College football's awards week a harried-but-enjoyable grind

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LAKE BUENA VISTA, Fla. -- Those who oppose a college football playoff often mention the havoc such a postseason would wreak on players during final exam weeks. Those who give out college football's most prestigious awards apparently have no such concerns.

Wednesday night, Stanford tailback Toby Gerhart explained his academic week. "It's been so hectic," said Gerhart, who is taking 21 credits this term. "I had two finals Monday. I had one Tuesday. I'm actually in the middle of doing one tonight. I have to submit it by midnight tonight. And I have to take one tomorrow morning."

Gerhart took an engineering final Wednesday night. He took an archaeology test Thursday morning. Thursday night, he won the Doak Walker Award. Friday, he boarded a commercial flight from Orlando to New York, where he could win the Heisman.

Welcome to the harried-but-enjoyable grind of college football's awards week, where the nation's best jet from one site to another while trying to juggle their academic duties and -- in the case of the Alabama and Texas players who will meet in the BCS title game Jan. 7 -- stay focused on the biggest game of their lives.

It was Sunday by the time the Longhorns arrived back in Austin following their 13-12 win against Nebraska in the Big 12 title game in Arlington, Texas. On Monday, Texas quarterback Colt McCoy was in New York for the National Football Foundation's scholar-athlete dinner on Tuesday night. Wednesday, he flew to Orlando for an interview session leading up to the Home Depot Football Awards Show on ESPN. Thursday, McCoy and Florida quarterback Tim Tebow -- who also made the first of two trips to New York earlier this week -- filmed a series of sketches for use during the ESPN broadcast. Thursday night, McCoy picked up the Davey O'Brien and Maxwell Awards. Friday, McCoy flew from Orlando to Baltimore to pick up the Johnny Unitas Golden Arm Award. Saturday, he will head to New York for the Heisman ceremony.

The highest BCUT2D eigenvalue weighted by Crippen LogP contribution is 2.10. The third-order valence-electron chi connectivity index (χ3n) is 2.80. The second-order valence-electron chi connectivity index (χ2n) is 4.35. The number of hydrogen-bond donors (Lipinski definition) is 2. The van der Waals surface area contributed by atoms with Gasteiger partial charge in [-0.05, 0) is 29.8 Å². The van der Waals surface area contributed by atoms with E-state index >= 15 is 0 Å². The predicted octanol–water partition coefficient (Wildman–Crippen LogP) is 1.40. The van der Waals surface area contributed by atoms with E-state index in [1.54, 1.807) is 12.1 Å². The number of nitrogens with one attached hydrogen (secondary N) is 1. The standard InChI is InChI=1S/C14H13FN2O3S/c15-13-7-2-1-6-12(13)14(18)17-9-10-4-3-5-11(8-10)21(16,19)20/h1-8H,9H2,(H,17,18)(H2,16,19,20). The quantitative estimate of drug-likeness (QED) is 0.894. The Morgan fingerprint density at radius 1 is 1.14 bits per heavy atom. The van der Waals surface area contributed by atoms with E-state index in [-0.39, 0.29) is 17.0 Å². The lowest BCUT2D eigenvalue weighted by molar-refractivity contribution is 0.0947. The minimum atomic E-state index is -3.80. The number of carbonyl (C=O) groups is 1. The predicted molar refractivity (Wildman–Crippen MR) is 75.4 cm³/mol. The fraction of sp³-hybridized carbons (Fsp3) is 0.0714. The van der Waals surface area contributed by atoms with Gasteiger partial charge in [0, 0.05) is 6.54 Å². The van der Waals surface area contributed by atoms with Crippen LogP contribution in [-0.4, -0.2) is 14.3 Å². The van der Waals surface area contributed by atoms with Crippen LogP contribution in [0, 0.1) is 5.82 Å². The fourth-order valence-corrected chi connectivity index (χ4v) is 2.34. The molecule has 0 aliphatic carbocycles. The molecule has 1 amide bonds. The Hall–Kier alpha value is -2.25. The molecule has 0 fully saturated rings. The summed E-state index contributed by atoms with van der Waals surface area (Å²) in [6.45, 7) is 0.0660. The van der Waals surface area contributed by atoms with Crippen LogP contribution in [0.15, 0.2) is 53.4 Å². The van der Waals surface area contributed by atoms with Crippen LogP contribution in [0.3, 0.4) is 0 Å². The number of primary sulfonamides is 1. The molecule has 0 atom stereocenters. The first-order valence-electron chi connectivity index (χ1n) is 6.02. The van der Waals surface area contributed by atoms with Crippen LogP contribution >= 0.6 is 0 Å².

Much to McCoy's chagrin, not a single one of his four flights this week took off later than 9 a.m. Luckily for McCoy, he doesn't have the same academic responsibilities as Gerhart. "I'm graduated. I'm done with school," McCoy said. "The last time on this trip, I was still doing homework. I feel good about that."

The last time Nebraska defensive tackle Ndamukong Suh and McCoy were in such close proximity, Suh was tossing McCoy to the Cowboys Stadium turf as time expired -- or so Suh thought -- in the Big 12 title game. After that crushing defeat, Suh has done nothing but win. He went to Charlotte, N.C., on Monday to collect the Bronko Nagurski Award, then to Houston on Wednesday to collect the Lombardi Award. After winning the Lombardi, Suh spent some of Wednesday night shooting pool with TCU defensive end Jerry Hughes and Oklahoma defensive tackle Gerald McCoy. Thursday, after a quick workout, Suh caught a plane to Orlando, where he won the Bednarik Award and the Outland Trophy. Friday, he was off to New York for Saturday's Heisman ceremony.

"It's been a whirlwind," Suh said Thursday night. "Tireless nights. No sleep."

Fortunately for Suh, this is a dead week at Nebraska. Back in Lincoln, students are studying for next week's exams. Suh will do the same in New York. Before he walked the red carpet at Thursday's awards show, Suh spoke to his academic advisor, who promised to e-mail study materials Suh could read when he arrived in the Big Apple.

McCoy, meanwhile, was expecting some study materials of his own. He said Wednesday that he had video of Alabama en route to him. Of course, if he really wanted to know about Alabama's defense, he could have asked Crimson Tide nose tackle Terrence Cody or head coach Nick Saban, who sat just a few feet from McCoy during Thursday's ceremony.

McCoy, a veteran of the awards show grind, knows he'll be wiped out by the time he makes it back to Austin, but he wouldn't trade a single moment. "Just have fun," he said; "Enjoy it. And know that when you get back, there's a lot of work to do. There's another game. That's always in the back of your mind."